5. We used a sperm donor to conceive our daughter. She was born 10 days ago and ever since her birth everybody is trying to find a resemblance between her and my husband (even though most people are not aware we used a donor). Our girl is in NICU now because she was born prematurely and every time we go in to see her, a nurse will always say “I can’t believe how much she looks like daddy!”. At first, I was uncomfortable for my husband and then one day, after someone else said how much she looks like him, I looked at him and saw pure pride in his eyes. Turns out, he was not as uncomfortable as I was with everyone saying how much she looks like him (funny enough she sort of does). Yesterday while we were driving to the hospital, we were talking about our daughter’s dark straight hair and my husband said “well my grandmother had dark straight hair too”. I smiled but didn’t say anything. I think once your beautiful son is born, the genetic connection will not be a constant issue in your mind.

    Reply
  6. He is adorable! It’s good to start “feeling your feelings” on this whole genetic thing now. People will comment that he looks like you, so start practicing what that will feel like and what you will say. When people who know about DE say it, I say “they better look like me because I spent weeks and $$$ to find a donor who looks like me!” When people who don’t know say I, I either say “I can see what you mean” or “actually I don’t see that at all and I think it looks like ____” depending on the situation. It does not bother me and I don’t feel awkward about it. (Honestly I feel a lot more awkward when strangers ask me if twins run in my family and I don’t want to discuss doing IVF). But I know my mom, for example, hates it when people comment that the babies look like me because she just dosent know what to say. So that’s my advice – practice the feeling and the response because people will comment!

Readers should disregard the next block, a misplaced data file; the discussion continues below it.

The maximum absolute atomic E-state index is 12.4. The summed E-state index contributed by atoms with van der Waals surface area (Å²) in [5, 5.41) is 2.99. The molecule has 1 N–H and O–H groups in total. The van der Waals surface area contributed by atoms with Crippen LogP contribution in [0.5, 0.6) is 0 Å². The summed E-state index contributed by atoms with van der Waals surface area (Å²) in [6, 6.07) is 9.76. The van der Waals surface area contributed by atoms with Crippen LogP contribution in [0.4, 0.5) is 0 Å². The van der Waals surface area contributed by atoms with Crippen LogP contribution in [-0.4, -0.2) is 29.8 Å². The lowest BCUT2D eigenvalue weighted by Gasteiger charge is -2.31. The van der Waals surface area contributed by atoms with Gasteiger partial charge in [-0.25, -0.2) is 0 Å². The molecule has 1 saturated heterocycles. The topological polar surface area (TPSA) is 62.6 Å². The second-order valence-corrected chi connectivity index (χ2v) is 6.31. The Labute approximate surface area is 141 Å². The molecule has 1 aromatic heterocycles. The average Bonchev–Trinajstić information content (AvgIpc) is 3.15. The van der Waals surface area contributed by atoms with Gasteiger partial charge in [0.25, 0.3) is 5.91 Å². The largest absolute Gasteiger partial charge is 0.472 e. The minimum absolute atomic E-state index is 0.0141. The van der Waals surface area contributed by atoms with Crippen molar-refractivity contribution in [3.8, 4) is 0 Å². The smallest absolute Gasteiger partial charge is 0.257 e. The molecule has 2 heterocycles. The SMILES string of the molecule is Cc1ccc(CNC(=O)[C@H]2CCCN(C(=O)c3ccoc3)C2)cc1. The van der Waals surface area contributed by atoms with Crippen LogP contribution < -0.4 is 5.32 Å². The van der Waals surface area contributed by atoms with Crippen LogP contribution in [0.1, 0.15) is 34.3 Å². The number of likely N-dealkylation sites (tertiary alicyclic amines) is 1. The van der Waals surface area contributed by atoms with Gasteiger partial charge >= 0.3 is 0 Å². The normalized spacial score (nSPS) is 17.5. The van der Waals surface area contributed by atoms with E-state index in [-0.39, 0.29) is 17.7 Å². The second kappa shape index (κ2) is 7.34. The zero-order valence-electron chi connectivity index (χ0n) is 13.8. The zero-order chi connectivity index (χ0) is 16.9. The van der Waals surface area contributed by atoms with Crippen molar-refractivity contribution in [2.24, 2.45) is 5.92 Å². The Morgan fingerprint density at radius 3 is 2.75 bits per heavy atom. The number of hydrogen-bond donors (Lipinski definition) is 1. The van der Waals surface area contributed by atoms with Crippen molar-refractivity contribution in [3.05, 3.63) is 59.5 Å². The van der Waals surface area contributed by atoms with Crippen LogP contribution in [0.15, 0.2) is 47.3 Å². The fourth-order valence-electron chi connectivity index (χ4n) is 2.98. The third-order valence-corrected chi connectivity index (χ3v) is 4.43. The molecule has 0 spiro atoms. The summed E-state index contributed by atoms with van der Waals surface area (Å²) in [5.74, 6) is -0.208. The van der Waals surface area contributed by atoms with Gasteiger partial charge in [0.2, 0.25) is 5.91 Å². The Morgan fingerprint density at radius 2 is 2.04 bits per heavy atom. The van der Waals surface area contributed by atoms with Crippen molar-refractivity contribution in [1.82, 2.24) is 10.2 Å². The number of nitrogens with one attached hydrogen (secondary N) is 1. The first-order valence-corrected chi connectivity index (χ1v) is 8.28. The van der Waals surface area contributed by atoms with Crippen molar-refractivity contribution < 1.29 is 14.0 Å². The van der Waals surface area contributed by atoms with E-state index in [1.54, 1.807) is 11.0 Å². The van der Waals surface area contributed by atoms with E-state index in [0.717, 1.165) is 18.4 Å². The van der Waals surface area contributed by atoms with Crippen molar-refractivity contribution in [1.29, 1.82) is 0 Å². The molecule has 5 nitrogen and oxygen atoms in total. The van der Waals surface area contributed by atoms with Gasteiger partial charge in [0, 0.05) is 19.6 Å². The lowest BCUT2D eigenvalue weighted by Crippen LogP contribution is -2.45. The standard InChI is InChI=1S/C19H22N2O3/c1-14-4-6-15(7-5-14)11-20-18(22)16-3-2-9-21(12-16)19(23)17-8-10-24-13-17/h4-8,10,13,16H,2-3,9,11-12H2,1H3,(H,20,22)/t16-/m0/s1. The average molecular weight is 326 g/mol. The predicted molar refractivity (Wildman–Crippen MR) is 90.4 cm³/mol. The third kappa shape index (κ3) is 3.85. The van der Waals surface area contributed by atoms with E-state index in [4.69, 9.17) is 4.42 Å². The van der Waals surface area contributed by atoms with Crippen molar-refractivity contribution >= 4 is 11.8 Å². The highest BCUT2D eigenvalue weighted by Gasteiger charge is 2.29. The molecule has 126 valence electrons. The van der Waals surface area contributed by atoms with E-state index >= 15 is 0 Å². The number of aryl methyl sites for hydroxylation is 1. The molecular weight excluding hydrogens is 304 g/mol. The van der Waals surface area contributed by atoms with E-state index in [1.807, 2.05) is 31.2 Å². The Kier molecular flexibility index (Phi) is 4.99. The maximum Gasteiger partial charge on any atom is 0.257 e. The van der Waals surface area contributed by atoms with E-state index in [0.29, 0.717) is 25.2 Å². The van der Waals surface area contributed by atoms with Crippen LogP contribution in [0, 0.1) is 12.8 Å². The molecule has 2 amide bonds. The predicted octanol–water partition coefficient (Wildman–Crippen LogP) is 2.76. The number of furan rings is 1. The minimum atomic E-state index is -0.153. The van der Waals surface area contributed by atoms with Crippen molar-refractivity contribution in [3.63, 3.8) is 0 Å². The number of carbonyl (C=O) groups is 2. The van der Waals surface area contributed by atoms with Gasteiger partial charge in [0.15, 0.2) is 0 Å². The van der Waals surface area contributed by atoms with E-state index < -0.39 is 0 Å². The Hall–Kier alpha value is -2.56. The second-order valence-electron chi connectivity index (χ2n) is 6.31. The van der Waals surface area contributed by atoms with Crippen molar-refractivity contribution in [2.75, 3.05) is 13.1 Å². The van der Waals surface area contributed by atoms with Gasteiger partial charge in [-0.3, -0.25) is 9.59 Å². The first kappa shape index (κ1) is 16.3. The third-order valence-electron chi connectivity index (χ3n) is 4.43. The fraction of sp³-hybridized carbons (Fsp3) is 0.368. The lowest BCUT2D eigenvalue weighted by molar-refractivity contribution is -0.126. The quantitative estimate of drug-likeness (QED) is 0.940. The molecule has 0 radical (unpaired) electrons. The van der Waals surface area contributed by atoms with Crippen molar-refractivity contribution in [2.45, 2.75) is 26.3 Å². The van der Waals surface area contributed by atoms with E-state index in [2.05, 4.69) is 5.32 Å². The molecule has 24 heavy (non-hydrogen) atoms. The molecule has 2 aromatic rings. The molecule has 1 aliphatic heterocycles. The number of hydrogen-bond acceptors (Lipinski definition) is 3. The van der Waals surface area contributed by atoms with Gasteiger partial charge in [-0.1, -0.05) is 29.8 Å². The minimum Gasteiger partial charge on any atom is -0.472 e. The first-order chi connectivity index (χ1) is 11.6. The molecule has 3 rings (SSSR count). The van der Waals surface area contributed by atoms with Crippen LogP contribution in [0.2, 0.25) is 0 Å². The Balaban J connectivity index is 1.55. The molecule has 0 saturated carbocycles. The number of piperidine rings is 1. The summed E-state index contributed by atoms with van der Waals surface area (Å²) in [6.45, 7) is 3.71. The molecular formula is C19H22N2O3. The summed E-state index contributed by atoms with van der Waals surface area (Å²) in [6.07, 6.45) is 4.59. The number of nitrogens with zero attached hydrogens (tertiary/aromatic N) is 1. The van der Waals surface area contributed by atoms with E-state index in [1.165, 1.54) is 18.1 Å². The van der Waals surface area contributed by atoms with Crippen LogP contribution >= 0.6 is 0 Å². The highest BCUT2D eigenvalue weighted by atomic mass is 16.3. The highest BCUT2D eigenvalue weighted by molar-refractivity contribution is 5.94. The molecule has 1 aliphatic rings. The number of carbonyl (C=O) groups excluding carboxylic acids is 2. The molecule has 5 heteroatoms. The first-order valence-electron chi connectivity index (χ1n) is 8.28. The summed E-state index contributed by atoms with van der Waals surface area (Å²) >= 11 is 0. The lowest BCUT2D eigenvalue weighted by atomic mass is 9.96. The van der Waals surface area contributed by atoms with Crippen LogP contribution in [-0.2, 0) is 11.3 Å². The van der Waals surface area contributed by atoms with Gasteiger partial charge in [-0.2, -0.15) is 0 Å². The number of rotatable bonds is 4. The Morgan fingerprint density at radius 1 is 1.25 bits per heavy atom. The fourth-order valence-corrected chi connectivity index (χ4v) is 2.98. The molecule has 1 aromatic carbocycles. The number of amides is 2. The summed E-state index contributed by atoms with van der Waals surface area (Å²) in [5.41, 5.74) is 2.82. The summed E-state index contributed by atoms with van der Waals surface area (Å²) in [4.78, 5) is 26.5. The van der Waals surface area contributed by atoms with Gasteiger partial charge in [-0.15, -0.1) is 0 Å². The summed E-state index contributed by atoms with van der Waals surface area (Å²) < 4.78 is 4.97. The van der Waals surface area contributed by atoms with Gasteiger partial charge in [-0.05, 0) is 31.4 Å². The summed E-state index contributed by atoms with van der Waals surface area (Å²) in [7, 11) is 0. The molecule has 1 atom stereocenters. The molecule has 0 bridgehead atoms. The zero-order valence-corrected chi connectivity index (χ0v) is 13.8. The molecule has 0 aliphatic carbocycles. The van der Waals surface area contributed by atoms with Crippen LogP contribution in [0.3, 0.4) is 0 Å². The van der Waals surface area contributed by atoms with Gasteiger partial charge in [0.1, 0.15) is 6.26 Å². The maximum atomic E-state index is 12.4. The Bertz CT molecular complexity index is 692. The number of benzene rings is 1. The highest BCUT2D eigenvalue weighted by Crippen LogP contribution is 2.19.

Reply
  7. This is beautifully written as usual. He is yours and so lucky to have you as his mom <3

    Reply
  8. Having children using a sperm donor was originally really difficult for me. I was so upset that my kids wouldn’t look like me. And then i stopped to think. You know how they say that couples living together for a long time start to resemble each other? I look more like my stepdad than the rest of my siblings. Most people who dont know us usually comment about how much we look alike. And being a parent isnt about genetics anyway, although it did take me a while to be OK with the fact that there is no genetic link between myself and my children. I feel what you’re feeling…

    Reply
  9. Most of the time I think it won’t matter that much to me that there’s no genetic link between me and my baby, but then every once in a while I’m sure something will happen (i.e. someone commenting on who the baby looks like) that will hit me. With an anonymous donor, I have pretty much no idea what to expect looks-wise. I do still feel sad time to time that I’ll never have that “little me”, though. I don’t know if that will ever totally go away.

    Reply